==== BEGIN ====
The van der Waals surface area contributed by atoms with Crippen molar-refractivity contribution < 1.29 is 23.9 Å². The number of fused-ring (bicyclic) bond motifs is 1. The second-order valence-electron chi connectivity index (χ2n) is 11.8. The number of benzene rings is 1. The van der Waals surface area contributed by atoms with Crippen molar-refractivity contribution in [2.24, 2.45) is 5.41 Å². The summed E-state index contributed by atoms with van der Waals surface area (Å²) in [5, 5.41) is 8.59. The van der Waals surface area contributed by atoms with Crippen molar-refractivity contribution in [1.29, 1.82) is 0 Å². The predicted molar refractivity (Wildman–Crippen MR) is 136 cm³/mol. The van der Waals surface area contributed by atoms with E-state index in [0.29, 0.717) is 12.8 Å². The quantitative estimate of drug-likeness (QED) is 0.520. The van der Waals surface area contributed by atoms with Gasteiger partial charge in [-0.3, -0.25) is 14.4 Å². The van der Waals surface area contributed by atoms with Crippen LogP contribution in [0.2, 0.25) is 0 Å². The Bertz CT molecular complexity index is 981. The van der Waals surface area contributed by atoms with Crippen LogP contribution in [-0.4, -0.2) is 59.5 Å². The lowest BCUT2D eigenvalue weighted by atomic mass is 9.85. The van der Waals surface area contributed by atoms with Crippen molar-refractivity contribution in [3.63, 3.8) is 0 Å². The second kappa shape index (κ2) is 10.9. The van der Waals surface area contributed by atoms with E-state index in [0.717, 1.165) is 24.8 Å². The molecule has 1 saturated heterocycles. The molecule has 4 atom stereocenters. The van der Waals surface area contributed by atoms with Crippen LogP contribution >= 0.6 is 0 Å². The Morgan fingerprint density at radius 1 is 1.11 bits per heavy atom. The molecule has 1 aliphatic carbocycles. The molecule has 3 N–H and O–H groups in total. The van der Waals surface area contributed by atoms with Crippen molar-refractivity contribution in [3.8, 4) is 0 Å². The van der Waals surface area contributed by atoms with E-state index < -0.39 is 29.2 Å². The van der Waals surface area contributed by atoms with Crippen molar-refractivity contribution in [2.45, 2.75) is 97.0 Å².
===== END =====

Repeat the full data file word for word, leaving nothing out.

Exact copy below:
The van der Waals surface area contributed by atoms with Crippen molar-refractivity contribution < 1.29 is 23.9 Å². The number of fused-ring (bicyclic) bond motifs is 1. The second-order valence-electron chi connectivity index (χ2n) is 11.8. The number of benzene rings is 1. The van der Waals surface area contributed by atoms with Crippen molar-refractivity contribution in [2.24, 2.45) is 5.41 Å². The summed E-state index contributed by atoms with van der Waals surface area (Å²) in [5, 5.41) is 8.59. The van der Waals surface area contributed by atoms with Crippen molar-refractivity contribution in [1.29, 1.82) is 0 Å². The predicted molar refractivity (Wildman–Crippen MR) is 136 cm³/mol. The van der Waals surface area contributed by atoms with E-state index in [0.29, 0.717) is 12.8 Å². The quantitative estimate of drug-likeness (QED) is 0.520. The van der Waals surface area contributed by atoms with Gasteiger partial charge in [-0.3, -0.25) is 14.4 Å². The van der Waals surface area contributed by atoms with Crippen LogP contribution in [0.2, 0.25) is 0 Å². The Bertz CT molecular complexity index is 981. The van der Waals surface area contributed by atoms with Crippen LogP contribution in [-0.4, -0.2) is 59.5 Å². The lowest BCUT2D eigenvalue weighted by atomic mass is 9.85. The van der Waals surface area contributed by atoms with Crippen molar-refractivity contribution in [3.63, 3.8) is 0 Å². The second kappa shape index (κ2) is 10.9. The van der Waals surface area contributed by atoms with E-state index in [0.717, 1.165) is 24.8 Å². The molecule has 1 saturated heterocycles. The molecule has 4 atom stereocenters. The van der Waals surface area contributed by atoms with Crippen LogP contribution >= 0.6 is 0 Å². The Morgan fingerprint density at radius 1 is 1.11 bits per heavy atom. The molecule has 1 aliphatic carbocycles. The molecule has 3 N–H and O–H groups in total. The van der Waals surface area contributed by atoms with Crippen molar-refractivity contribution in [3.8, 4) is 0 Å². The van der Waals surface area contributed by atoms with E-state index < -0.39 is 29.2 Å². The van der Waals surface area contributed by atoms with Crippen molar-refractivity contribution in [2.45, 2.75) is 97.0 Å².